When a child goes missing, every second counts.
That's why organizations like Amber Alert Network Brazos Valley and the National Center for Missing & Exploited Children (NCMEC) were created - to help law enforcement and get these kids back home quickly and safely.
“Ultimately the missing child case is absolutely law enforcement's case. We are purely supporting their case, and we have a very large toolbox that we've built for the past 36, 37 years of tools, resources, family support, private sector relationships that we bring to the table and apply to these cases for free," explained John Bischoff, vice president of the Missing Children Division for the NCMEC.
FBI data shows in 2020, there were more than 365,000 missing children reports made across the country, a dip from the more than 421,000 reports we saw in 2019.
It's not just a national problem. It's happening in our own backyard.
“Every year across the Brazos Valley, there's a little over 400 missing person reports, and of those, about 320 are children," said Chuck Fleger, executive director of Amber Alert Network Brazos Valley.
When it comes to a missing child, community awareness is key.
We used to see them on the back of milk cartons. Now, the posters of missing children are found all over social media. It's a helpful tool, but advocates say social media also comes with downsides.
“It's a wonderful tool. It's wonderful technology, but sometimes rumors transpire much more quickly on social media. And our response to that is always seek the information, the appropriate information, from the law enforcement agency," said Bischoff.
Despite the downsides, experts say one share of a social media post can make a difference.
“Your circle of friends is going to be different than your friend’s circle of friends... in your own circle of life, it may not touch somebody, but you may know somebody who, who does have contacts who can get it to that person," Fleger stated.
When sharing that post, it's important to leave any judgments at the door.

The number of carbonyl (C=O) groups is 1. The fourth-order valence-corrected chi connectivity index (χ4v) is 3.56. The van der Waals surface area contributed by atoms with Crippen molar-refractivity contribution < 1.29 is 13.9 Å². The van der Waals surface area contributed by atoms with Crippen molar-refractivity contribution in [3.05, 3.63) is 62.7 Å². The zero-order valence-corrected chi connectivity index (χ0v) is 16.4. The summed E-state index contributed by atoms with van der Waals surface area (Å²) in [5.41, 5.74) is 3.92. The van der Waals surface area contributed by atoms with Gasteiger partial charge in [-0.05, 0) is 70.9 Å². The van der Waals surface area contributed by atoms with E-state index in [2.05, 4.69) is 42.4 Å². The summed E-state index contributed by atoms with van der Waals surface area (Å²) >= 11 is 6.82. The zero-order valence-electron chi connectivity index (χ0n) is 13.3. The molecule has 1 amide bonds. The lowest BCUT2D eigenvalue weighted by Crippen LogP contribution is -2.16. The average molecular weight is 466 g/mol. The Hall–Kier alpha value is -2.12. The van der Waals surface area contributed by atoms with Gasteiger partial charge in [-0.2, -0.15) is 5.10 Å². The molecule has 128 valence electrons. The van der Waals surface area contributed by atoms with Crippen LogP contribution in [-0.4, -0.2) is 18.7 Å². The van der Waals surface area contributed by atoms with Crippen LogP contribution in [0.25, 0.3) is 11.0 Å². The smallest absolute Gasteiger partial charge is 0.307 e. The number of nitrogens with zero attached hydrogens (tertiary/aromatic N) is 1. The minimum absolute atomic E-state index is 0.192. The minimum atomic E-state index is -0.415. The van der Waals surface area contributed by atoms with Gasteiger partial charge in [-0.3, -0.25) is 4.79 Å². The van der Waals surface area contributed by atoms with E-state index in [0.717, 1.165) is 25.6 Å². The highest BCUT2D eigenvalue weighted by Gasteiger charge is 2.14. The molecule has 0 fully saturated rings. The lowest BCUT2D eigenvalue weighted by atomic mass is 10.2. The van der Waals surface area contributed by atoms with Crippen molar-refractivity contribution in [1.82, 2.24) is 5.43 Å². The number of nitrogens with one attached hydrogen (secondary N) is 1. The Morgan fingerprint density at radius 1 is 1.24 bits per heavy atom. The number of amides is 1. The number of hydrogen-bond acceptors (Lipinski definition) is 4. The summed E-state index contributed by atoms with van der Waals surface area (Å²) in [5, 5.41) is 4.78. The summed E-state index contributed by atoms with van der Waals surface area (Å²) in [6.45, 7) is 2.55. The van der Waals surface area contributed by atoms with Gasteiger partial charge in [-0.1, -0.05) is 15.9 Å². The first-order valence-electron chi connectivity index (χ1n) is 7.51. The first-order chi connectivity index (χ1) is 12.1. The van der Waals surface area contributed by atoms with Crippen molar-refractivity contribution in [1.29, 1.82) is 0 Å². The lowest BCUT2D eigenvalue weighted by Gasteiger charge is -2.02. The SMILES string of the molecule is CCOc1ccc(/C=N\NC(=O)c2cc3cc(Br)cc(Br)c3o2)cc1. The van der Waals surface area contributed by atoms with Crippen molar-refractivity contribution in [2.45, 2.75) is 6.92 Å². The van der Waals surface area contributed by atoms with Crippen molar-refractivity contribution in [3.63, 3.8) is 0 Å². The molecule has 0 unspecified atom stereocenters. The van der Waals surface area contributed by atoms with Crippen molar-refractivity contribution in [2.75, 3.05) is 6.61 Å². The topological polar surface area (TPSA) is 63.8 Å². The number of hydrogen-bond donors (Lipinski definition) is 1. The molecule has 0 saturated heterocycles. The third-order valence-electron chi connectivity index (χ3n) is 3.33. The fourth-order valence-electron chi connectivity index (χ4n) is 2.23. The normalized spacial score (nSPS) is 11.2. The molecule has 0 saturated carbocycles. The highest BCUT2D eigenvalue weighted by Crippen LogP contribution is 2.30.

“One of the things we always strive to let people know is that even if a child leaves voluntarily, it doesn't mean that bad things can’t happen to them when they’re out on the streets," Fleger explained. “We never lose sight of the fact that, you know, that it's not just numbers, it's people… and it's loved ones who want to bring them home, and bring them home quickly and safely.”
Not every case has a happy ending, but Bischoff says the mission must continue.
“We have to learn from those cases because there are a lot of kids out there counting on us, not just the ones missing today, but the ones who are going to go missing tomorrow. And they're relying on our organization, and many organizations like us, including our partnership with many law enforcement agencies out there, to stand at the ready with, with the most knowledgeable information on how to recover them, how to find them safely, how to find them quickly," he said.
“We in the, in the Brazos Valley area, we are very blessed to live in a pretty safe community, but we're not immune from things that can happen. You know, we always, I think sometimes we get complacent. We go, ‘Well, that's not going to happen here’…. it happens less frequently, but it can happen here. And so we can't let our guard down. We can't forget that, that unfortunately there are those out there that would do harm to the most vulnerable among us and those being our children. And so we have to do everything we can to help protect them," said Fleger.
Experts say the best way to protect your children and your community is to be vigilant. If you see something, say something.
To report something, call the NCMEC's 24-hour hotline at 1-800-843-5678 or your local law enforcement.
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